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  • Victorian Gender FluidityPerformativity and Reception in A Florida Enchantment and Gabriel
  • Kara Raphaeli (bio)

How do we read masculinity performed by someone assigned female at birth and presenting as female? How might a nineteenth-century audience have read such masculinity? Can an audience make the jump past not only physiological signifiers of gender such as breasts, long hair, and facial features but sartorial signifiers as well? Can an audience see a female actor in female costume and retain awareness of the character’s masculine identity through knowledge of the plot and performance of masculine physicality? Can these performances be understood as more than the lesbian-coded homoerotics scholars have previously attached to them?

This analysis of Archibald Clavering Gunter’s A Florida Enchantment is partly an act of reconstitution. While what interests me most is the 1896 stage performance and its reception, the text has been lost. I therefore approach the performance through an analysis of the 1892 novel and the 1914 film version, as well as contemporaneous newspaper reviews. The film version mainly follows the plot of the novel, with the exception of an altered ending. Based on newspaper reviews, Laura Horak concludes that the play did not alter the ending, staying true to the novel, with the exception of the addition of a few musical numbers (97). I will explore Gunter’s 1892 novel and 1896 stage adaptation of A Florida Enchantment and George Sand’s 1839 play Gabriel, reading both as forms of trans representation. Both plays explore gender fixity, fluidity, and essentialism through representations of non-normative gender identity. Furthermore, both feature a central character played by a woman who performs both male and female personas. A Florida Enchantment is a melodrama that tells the story of Lilly Travers, a young New York heiress who ingests a magic seed that was stolen from an African tree and that turns her into a man. Wishing to live as a man, Travers leaves Florida to create a new male persona so that he1 may return as a man and court a woman with whom he has fallen in love. Gabriel’s titular character is assigned female at birth but raised as a boy in order to bypass inheritance laws (the play takes place in seventeenth-century Italy, where property and aristocratic title could be inherited only by men). Discovering his assigned sex at age seventeen, Gabriel seeks out his cousin, Astolphe, who is the rightful heir. The two cousins become lovers, and Gabriel proceeds to live a dual [End Page 131] life—presenting as Gabriel in society and as Astolphe’s wife, Gabrielle, during secret rendezvous in the country. The play explores notions of gender essentialism and critiques the misogynist confines of female gender norms through Gabriel’s navigating both male and female personas. In this essay, I will explore issues of gender presentation and gender identity within these two plays as well as how sexuality and desire function in conjunction with gender presentation. I will take time to examine A Florida Enchantment’s conflation of gender and racial hybridity and the minstrelsy tradition in which the play was performed. Finally, I will express some thoughts regarding a trans perspective of both plays.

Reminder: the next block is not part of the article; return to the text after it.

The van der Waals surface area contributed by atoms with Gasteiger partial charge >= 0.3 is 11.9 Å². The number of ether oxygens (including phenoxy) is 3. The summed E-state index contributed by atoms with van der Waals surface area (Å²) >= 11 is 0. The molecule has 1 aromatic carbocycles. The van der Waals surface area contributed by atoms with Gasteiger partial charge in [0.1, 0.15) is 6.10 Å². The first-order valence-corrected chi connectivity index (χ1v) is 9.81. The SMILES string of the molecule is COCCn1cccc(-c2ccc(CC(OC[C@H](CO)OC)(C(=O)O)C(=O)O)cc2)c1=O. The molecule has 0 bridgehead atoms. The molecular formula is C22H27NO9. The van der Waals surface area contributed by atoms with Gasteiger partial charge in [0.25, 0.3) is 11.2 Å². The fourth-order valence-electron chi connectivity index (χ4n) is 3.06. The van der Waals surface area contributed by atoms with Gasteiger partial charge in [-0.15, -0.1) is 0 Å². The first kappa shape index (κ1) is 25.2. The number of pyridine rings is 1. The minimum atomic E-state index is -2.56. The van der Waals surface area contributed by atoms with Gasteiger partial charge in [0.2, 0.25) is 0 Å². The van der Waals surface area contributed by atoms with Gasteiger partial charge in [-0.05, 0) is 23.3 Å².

In A Florida Enchantment, we see Travers perform three separate genders. First, she performs the femininity expected by the ideology known as “the Victorian Cult of True Womanhood.”2 Next, Travers is turned into a man but continues presenting as Lilly, creating an interesting layering of genders on the stage. Finally, he takes on the presentation and identity of Lawrence, which corresponds to his new gender. Tracking these three gender performances provides a window into audience reception of the play as well as the gender beliefs to which Gunter reacts.

When Lilly Travers is introduced in the novel version of A Florida Enchantment, her description is that of the Victorian ideal of womanhood. She is described as “graceful and feminine” in her appearance and her movements. She is timid in some respects, becoming frightened at the sight of a taxidermied rattlesnake. The text focuses a great deal on her emotions, particularly her passion and jealousy over her fiancé, Fred. Her jealousy is...


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pp. 131-146
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